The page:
Addison: Bryan, you said a bit about how this was a real privilege for you, to meet Sandy. How was meeting Angela’s birthmother Deborah for the first time, for you?
Bryan: I don’t think I officially shook her hand or said hi the first time we met her. I kind of stood back with the camera, and Angela had told me that if I could get a few pictures, that would be great, because we might not ever get this moment again. So like you saw in the film, I stood back, and eventually turned off the camera because Deborah saw I was taking pictures, and I didn’t want to be weird about that. Shortly after we met her and she said, “No, I’m not the birthmother,” We all got in the care and left. Our interaction with Deborah probably lasted like, two minutes. Angela believed that Deborah was not her birthmother, because she said so – and we were all like, “No, it was her. It was totally her.” And Angela didn’t believe us because she was so in that moment. But we all could see – we had some particulars about Deborah on her birth record – that Deborah was 4’11”, and had gray streaks in her hair – and here’s this short woman with gray hair, and we’re like, “Yeah, it’s her!” It was hard for me to see Angela with this slowly sinking in – that she had met this woman that she had fantasized about all her life, and that the woman didn’t want to have any kind of interaction with her.
Addison: For a lot of adoptees, one of the big fears is that they’ll search, find the person, and then be rejected. Sometimes that stops people from searching. And you guys experienced that with Deborah, and yet you were able to come back and give her a second try. How did you heal and recover enough to find the courage to do that?
Angela: I knew that I have birth siblings, so I shifted myself into wanting to know them and birth aunts and uncles that I want to know that would maybe want to know me. So I decided to shift that way. There is pain in being rejected, but I have some empathy to her reaction.
Addison: You did meet some of your birth siblings. And at a meeting at a social service office, you learned there is another one. Since the filming has been completed, how have things gone with that search, and with your other relatives?
Angela: We’re still searching for one of my birth-sisters. We know that she’s in Pennsylvania, but we don’t know anything else. I hope someday, we find her.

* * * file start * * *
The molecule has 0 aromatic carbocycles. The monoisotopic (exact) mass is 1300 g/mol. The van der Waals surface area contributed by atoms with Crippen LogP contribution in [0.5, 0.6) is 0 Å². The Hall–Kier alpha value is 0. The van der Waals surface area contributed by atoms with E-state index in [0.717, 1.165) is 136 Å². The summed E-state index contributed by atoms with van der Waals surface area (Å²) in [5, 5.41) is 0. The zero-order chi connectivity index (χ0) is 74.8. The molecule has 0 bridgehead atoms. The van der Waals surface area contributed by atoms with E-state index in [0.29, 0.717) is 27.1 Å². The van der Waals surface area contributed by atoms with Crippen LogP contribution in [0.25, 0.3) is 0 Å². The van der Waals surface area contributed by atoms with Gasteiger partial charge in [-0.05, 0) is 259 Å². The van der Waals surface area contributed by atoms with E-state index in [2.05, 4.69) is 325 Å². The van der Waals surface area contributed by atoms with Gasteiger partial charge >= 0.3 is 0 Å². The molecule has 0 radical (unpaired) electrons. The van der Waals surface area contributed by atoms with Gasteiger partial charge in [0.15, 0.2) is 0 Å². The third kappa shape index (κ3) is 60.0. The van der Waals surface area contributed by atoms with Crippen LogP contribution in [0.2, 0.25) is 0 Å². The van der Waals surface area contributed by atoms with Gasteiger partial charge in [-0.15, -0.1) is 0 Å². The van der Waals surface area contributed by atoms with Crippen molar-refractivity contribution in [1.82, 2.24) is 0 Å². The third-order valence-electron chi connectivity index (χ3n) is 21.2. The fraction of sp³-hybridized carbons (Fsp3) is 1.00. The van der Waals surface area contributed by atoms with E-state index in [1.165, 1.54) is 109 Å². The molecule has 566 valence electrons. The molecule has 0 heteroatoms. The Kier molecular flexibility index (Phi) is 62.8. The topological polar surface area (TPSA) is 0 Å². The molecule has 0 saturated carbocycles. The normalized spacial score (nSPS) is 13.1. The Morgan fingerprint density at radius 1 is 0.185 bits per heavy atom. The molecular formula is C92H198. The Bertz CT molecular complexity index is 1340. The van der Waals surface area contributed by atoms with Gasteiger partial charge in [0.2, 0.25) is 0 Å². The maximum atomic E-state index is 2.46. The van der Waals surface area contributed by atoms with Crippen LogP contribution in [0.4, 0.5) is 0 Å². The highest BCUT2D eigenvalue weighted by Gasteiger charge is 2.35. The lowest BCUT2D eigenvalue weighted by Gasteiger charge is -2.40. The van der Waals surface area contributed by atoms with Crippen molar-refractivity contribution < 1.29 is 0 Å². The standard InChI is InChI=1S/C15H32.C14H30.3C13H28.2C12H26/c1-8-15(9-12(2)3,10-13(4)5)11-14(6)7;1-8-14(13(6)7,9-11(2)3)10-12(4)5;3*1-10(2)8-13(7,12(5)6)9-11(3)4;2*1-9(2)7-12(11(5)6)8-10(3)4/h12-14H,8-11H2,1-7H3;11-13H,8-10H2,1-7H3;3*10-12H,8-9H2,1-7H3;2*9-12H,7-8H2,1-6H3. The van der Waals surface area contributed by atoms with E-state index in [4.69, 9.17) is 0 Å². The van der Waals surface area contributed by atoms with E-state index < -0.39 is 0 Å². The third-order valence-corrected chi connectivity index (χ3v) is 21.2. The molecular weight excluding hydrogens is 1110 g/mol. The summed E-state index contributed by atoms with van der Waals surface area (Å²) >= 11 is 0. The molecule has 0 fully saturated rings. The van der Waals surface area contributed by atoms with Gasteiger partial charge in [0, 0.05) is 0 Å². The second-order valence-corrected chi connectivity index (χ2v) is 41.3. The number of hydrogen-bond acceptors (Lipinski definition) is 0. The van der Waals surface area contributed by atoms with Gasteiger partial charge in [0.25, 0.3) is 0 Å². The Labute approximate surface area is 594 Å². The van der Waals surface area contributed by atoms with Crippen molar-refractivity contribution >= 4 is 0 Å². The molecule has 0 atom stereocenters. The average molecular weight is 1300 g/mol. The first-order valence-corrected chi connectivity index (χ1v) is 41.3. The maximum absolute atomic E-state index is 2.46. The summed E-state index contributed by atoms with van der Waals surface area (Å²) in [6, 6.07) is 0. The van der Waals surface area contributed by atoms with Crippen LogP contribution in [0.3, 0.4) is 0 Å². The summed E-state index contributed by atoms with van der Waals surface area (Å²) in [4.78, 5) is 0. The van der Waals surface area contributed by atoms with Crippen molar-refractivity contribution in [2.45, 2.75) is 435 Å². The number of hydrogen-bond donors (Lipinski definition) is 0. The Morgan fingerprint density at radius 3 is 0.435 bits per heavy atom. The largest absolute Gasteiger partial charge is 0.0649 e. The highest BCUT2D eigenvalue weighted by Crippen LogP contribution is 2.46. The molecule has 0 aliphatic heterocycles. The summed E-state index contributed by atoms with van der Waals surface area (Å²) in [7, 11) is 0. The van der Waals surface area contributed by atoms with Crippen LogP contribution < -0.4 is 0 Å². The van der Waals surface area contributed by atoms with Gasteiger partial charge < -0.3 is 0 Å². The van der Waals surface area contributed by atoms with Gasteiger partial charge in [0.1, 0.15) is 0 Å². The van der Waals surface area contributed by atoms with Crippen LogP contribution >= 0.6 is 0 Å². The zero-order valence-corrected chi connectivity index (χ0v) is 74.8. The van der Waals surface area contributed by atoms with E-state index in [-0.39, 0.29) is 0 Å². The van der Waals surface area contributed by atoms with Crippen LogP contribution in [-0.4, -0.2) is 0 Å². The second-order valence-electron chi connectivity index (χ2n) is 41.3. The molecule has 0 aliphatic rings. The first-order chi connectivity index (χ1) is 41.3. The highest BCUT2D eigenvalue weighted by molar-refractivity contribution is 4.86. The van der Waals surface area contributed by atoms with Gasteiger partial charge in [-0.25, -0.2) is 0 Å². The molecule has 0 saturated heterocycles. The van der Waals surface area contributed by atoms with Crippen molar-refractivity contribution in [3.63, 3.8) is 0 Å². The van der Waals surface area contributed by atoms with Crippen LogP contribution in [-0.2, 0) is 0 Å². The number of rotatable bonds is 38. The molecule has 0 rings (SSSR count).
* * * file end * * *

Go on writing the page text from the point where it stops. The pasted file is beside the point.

Addison: Na-Na always wanted a sister, and was surprised to find out that she had sisters. Sandy always wanted kids, and was surprised to find out that he had one. What is it like to be so long-desired, but unknown?
Angela: Sandy immediately called me his daughter, and was so proud. Part of me can’t realize that that’s me – is he talking about me? For me, the words “sister,” “dad,” “mom,” they’re more verbs – they’re actions. It’s not like they’re nouns.
Bryan: Several of Sandy’s siblings were like, “What if the DNA comes back negative?” They all resoundingly said, “We’re still family even if it comes back negative.” That was kind of shocking for me to hear because in my mind, I’m like, “Well, what makes us family?” But for them, they embraced us so wholeheartedly and so quickly and they just felt so changed by the whole experience that even if the DNA turned out that Angela was not his birth daughter, that they still wanted us in their lives.
Addison: There was a lot of acceptance from Sandy’s family. How has it been for your family, accepting in Deborah’s and Sandy’s family?
Angela: They really love them all. I talk to my mom about all of this a lot, and she absolutely loves my birthmom. I don’t know if love is the right word – but she feels so connected to her. They are as different as different can be, but both of them feel that connection to each other. My family has been embraced all in the Bell and Johnson families.
Addison: How much contact do you have with Deborah’s and Sandy’s sides of the family at this point?
Angela: NaNa texts me pictures of her kids, which I love, because she wants me to be an active figure in their lives, and wants her kids to know who I am. She tells me that every time she sees something about Seattle, she’ll tell her kids, “Your aunt lives there.” An aunt on the Bell side keeps me updated with everyone’s health and with changes in their family because they all want me to know. I also get stuff in the mail from them. It’s fun. I think the geographical distance between us makes communication a bit harder.
Bryan: When they’re on the phone with Angela, I might jump on and talk to them and say hi, or shoot an email. I’ve talked to Angela’s birthmom the most on the phone because in my process of making this film – when I was filming, I didn’t announce to the world that I was making a documentary film because I didn’t know how it would all turn out – but when I consciously made the decision that this would make a great documentary, I first went to all the people with a rough cut of the documentary; I wanted to let everyone know; I’ve had some conversations with Deborah and some of Angela’s birth aunts. We even went back out there again in 2012 just to let people know, and to talk to them face-to-face about what I’d be doing. Everyone was behind it. They all understood it was a great story. We had told them how we thought people could be impacted by it. For me, to get Deborah’s 100% - not just permission, but actually “Oh My God, I really want you to make this movie, Bryan,” that was really crazy – because it’s so deep and personal for her. She really was just ready to open up about everything. After keeping all these secrets, it was incredible that she was willing to share everything that she did.